“We can be totally honest and speak from our hearts. When we feel even one thing is good we can point it out.”
Elizabeth May became Canada’s first Green member of Parliament, for Saanich-Gulf Islands in British Columbia, in the federal elections of May 2011. Even though she had been elected leader of the Green Party of Canada (GPC) in 2006, the party did not make her candidacy a priority in two previous campaigns in 2006 and 2008.
“All around the world,” she is quoted as saying philosophically, “the Green Party has a grassroots culture of resisting the idea of leader as boss. It almost translates as an anti-leader culture. The leader is there as chief spokesperson but, without making it sound too harsh, the party has no tradition of putting the leader in a position superior to even the lowest person on staff.”
She plunged into her work, leading the opposition parties in the campaign against Bill C-38, the ruling Conservative Party’s omnibus bill, in June of 2012. May sponsored 400 out of 1000 amendments put forward. She has been widely praised as an example of the difference one MP can make, in these days of hyper-partisanship and centralized parliamentary parties. Even Tory backbenchers admit rather grudgingly that May’s knowledge of budget rules and of the process of advancing amendments is impressive.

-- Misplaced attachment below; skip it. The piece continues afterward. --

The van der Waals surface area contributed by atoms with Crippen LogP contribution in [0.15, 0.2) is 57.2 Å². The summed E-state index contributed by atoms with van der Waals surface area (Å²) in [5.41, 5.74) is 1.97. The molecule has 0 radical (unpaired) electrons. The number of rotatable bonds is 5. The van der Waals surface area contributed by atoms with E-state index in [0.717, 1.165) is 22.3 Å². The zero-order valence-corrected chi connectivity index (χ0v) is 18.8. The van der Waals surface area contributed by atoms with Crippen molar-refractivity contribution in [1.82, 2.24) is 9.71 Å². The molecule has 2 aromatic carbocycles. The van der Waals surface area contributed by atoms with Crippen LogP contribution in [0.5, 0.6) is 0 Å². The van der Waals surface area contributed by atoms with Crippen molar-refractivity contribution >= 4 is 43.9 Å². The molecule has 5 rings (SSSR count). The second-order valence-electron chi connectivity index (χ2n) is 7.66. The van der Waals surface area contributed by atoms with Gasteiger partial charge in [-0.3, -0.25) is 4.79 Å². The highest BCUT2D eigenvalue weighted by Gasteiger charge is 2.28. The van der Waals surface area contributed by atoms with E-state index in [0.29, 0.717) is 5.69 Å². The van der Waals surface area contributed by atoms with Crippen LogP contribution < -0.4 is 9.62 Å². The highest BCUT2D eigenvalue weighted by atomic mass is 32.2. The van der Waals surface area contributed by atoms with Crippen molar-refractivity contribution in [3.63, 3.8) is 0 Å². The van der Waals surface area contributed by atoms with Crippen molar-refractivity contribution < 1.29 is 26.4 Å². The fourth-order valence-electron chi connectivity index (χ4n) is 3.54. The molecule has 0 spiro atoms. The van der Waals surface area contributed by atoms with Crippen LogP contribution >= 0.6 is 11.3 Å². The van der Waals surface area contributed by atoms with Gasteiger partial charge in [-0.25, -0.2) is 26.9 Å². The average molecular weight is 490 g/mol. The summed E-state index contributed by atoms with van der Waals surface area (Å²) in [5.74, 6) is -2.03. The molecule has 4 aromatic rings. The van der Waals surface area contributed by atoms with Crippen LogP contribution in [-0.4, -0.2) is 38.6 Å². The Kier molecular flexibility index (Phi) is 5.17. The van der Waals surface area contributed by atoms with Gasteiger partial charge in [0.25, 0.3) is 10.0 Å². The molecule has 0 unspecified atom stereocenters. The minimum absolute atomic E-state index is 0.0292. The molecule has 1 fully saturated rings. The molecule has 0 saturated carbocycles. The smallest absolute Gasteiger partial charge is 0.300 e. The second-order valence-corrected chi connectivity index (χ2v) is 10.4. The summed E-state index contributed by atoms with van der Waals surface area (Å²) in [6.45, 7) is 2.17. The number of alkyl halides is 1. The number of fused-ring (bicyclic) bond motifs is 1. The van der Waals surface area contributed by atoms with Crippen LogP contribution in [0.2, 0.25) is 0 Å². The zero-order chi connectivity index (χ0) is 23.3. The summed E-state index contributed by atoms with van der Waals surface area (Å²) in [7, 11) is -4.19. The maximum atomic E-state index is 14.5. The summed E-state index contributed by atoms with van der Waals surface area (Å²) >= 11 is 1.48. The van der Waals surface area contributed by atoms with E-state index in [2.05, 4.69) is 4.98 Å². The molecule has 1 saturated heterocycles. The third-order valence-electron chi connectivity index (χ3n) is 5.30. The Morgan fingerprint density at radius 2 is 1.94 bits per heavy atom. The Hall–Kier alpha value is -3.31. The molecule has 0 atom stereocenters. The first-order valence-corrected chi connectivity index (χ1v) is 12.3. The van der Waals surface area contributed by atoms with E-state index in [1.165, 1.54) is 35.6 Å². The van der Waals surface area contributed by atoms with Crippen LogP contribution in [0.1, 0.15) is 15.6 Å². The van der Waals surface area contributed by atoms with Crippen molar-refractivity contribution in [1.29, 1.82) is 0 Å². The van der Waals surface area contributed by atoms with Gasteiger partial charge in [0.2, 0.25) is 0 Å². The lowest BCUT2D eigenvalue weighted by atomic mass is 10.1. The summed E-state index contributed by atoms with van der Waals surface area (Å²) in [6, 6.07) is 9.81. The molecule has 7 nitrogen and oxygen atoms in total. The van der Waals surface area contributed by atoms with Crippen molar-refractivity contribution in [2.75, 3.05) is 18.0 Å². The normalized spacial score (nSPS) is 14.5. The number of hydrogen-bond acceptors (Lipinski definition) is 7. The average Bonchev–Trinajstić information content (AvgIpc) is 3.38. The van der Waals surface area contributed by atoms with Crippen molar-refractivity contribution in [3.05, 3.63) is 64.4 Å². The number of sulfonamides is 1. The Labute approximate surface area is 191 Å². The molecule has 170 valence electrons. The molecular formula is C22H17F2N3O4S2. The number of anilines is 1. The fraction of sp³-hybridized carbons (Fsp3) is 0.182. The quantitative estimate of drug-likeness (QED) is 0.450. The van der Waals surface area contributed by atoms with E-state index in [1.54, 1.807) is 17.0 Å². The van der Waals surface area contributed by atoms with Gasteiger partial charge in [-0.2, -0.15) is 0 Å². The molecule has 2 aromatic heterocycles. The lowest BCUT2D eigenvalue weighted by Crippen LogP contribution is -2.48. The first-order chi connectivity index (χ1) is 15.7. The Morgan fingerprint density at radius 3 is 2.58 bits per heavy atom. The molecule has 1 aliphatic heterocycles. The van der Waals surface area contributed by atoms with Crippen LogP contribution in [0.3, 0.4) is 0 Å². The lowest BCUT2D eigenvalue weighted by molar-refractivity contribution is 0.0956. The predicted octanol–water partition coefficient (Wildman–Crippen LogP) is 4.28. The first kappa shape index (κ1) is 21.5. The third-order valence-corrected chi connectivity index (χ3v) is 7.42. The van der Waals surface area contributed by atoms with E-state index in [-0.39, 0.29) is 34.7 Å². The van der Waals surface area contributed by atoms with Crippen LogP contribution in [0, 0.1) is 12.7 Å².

May was chosen Parliament’s best parliamentarian overall in 2012 and the hardest working parliamentarian in 2013, in a vote taken not by a partisan group but by all members of Parliament. Her inspiring example prompted Chris Turner – a journalist and environmentalist – to run for Parliament in Calgary Centre, and Bruce Hyer, Independent MP from Thunder Bay/Superior North to become a Green and double the size of the Green caucus.
One significant contribution made by May as a sitting member has been to define the Green position on policies that are not normally considered to be part of the Green Party’s focus. Although the media haven’t picked up on it, she has laid out the relevance of Green philosophy to such issues as immigration, jobs and the economy, social justice, income inequality, trade deals, urban development, and agriculture.
It’s an uphill fight, because Greens are stereotyped as interested “only” in environmental issues, which are carefully separated from other issues by the media and politicians of other parties.